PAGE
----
“We have a policy that requires them to pay rent, but we generally waive that,” Mr. Conlogue says. “We’re not trying to add to people’s problems.”

Neither is Mr. Schertzing of Michigan’s Ingham County. But tax foreclosures are necessary, he says. The best he can do is making it gentler than a mortgage foreclosure. “I go to some of these homes, I knock on the doors, and I talk to the families,” he says.

In Ohio’s Cuyahoga County, sheer numbers preclude that approach. The county prosecutor filed 2,000 tax-foreclosure cases in 2009 – a 400 percent increase from five years ago. Tax foreclosures in the county accounted for 13 percent of all foreclosures.

This year, the prosecutor expects to file some 2,400 cases.

But delinquent Cuyahoga County home-owner Rady and 160 other residents set to have their houses auctioned in February have gotten a temporary reprieve. Treasurer Mr. Rokakis instituted a six-month moratorium on tax foreclosures a few days before Christmas. “Adding more foreclosures to the thousands of properties that have already been foreclosed is not helping,”Rokakis says.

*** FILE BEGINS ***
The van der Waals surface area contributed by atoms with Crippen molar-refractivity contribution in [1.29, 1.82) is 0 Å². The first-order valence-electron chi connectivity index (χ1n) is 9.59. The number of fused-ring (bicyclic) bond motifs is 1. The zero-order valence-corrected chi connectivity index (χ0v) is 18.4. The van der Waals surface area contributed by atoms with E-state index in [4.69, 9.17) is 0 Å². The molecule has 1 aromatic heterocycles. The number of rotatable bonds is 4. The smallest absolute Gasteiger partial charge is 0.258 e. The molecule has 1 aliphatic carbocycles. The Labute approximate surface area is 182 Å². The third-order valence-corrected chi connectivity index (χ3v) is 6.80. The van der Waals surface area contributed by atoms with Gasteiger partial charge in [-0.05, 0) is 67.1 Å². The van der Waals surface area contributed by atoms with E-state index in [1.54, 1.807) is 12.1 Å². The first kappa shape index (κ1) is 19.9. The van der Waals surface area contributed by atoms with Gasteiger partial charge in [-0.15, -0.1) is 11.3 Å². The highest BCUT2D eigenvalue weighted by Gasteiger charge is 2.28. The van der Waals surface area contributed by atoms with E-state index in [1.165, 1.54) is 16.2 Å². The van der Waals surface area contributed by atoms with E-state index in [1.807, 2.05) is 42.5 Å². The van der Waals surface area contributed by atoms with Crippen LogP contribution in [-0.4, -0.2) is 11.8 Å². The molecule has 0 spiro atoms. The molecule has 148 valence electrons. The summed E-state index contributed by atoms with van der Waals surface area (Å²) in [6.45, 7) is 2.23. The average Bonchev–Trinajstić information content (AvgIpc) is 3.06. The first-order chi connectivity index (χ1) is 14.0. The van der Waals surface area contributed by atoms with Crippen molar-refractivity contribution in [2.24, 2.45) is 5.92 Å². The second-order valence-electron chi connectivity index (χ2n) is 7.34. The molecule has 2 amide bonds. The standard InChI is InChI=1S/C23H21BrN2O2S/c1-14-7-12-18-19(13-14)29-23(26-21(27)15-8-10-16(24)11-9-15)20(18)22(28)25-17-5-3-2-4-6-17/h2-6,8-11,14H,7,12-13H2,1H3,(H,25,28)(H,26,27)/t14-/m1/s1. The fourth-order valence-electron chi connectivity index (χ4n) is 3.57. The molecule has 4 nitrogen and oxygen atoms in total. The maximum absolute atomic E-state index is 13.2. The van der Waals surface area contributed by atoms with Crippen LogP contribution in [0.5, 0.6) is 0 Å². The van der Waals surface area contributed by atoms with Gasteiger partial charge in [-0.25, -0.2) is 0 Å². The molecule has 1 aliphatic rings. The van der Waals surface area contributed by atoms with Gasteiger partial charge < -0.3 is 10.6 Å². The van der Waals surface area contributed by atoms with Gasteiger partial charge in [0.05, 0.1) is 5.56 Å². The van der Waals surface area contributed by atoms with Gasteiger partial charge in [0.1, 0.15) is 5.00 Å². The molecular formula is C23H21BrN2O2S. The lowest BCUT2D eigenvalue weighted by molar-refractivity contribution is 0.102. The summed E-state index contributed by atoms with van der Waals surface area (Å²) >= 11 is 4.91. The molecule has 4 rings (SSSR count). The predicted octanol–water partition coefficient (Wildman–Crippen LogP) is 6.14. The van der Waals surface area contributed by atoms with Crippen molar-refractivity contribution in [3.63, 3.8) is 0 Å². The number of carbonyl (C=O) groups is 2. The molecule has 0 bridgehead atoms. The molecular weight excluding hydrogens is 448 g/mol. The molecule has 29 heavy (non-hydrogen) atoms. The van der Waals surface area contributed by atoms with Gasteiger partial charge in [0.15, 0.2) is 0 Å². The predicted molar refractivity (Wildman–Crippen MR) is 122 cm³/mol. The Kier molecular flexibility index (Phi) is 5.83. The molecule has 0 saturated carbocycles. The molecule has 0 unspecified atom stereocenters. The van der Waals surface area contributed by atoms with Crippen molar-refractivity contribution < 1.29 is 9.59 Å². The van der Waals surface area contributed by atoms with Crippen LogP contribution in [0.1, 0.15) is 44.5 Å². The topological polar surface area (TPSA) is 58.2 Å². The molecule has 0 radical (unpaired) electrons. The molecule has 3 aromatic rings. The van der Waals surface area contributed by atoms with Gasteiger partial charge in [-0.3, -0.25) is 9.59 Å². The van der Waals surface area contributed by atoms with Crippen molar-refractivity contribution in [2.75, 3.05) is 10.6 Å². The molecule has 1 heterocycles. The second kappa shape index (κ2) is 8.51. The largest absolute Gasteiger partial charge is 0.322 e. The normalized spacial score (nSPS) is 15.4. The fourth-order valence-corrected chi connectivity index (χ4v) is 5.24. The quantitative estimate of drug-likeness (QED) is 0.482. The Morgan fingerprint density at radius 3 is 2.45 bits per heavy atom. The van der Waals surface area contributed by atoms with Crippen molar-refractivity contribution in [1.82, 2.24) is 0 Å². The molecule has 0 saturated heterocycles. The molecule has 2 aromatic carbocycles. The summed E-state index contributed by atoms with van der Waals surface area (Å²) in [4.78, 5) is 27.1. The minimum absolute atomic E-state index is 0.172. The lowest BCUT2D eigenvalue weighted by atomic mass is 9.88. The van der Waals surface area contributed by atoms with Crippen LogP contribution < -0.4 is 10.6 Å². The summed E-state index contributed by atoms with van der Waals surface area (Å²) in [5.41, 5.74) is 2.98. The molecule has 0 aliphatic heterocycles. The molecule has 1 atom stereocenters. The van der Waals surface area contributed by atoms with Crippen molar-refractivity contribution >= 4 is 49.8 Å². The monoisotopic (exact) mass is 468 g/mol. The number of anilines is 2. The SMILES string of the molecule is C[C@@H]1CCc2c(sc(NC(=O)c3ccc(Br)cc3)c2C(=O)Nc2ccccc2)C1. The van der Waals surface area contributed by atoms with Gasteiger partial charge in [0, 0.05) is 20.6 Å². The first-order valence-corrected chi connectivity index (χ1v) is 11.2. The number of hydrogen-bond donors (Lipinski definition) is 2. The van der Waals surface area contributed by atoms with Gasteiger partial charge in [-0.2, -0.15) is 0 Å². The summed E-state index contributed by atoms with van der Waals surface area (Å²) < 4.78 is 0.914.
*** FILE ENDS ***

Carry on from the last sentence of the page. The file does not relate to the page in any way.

The decision made Rady, who lives on Social Security, feel “somewhat relieved.” He has to raise $8,677 in six months. “I don’t know how much I’ll be able to come up with,” he says. “I’m going to try.”


Coach Mitch’s REFLECTIONS™

Tax delinquencies abound

What does the proliferation of tax foreclosures mean for you? Well it is simple. Right now in 2010, you may want to look at towards investing in Tax Foreclosures. You can contact your local courthouse and get a list of delinquent properties that have not paid their property taxes on time as well as the date for the auction that these properties will go up for sale. You can bid against the others seeking a good deal at the auction OR you can use Coach Mitch’s “Ridiculously Simple System…”™ to contact these tax delinquents and do a deal with them well prior to the tax auction.